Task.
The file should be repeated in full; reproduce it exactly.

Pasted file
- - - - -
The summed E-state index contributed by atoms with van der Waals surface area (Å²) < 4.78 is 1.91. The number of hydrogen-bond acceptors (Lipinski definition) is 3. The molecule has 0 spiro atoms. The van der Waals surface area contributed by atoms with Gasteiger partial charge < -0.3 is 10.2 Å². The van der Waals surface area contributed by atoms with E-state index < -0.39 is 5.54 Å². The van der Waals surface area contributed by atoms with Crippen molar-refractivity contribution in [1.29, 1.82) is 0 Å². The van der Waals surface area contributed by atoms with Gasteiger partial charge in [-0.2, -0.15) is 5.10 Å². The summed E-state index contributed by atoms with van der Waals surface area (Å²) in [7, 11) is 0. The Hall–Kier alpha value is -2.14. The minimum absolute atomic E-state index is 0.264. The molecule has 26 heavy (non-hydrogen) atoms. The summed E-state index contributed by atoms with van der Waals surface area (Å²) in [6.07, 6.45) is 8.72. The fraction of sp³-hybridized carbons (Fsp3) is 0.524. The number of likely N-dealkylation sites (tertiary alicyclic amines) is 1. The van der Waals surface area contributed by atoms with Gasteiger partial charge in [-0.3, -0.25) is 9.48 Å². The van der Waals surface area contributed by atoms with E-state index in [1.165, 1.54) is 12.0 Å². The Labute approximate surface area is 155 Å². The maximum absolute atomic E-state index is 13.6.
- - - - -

The summed E-state index contributed by atoms with van der Waals surface area (Å²) < 4.78 is 1.91. The number of hydrogen-bond acceptors (Lipinski definition) is 3. The molecule has 0 spiro atoms. The van der Waals surface area contributed by atoms with Gasteiger partial charge < -0.3 is 10.2 Å². The van der Waals surface area contributed by atoms with E-state index < -0.39 is 5.54 Å². The van der Waals surface area contributed by atoms with Crippen molar-refractivity contribution in [1.29, 1.82) is 0 Å². The van der Waals surface area contributed by atoms with Gasteiger partial charge in [-0.2, -0.15) is 5.10 Å². The summed E-state index contributed by atoms with van der Waals surface area (Å²) in [7, 11) is 0. The Hall–Kier alpha value is -2.14. The minimum absolute atomic E-state index is 0.264. The molecule has 26 heavy (non-hydrogen) atoms. The summed E-state index contributed by atoms with van der Waals surface area (Å²) in [6.07, 6.45) is 8.72. The fraction of sp³-hybridized carbons (Fsp3) is 0.524. The number of likely N-dealkylation sites (tertiary alicyclic amines) is 1. The van der Waals surface area contributed by atoms with Gasteiger partial charge in [-0.3, -0.25) is 9.48 Å². The van der Waals surface area contributed by atoms with E-state index in [1.165, 1.54) is 12.0 Å². The Labute approximate surface area is 155 Å². The maximum absolute atomic E-state index is 13.6.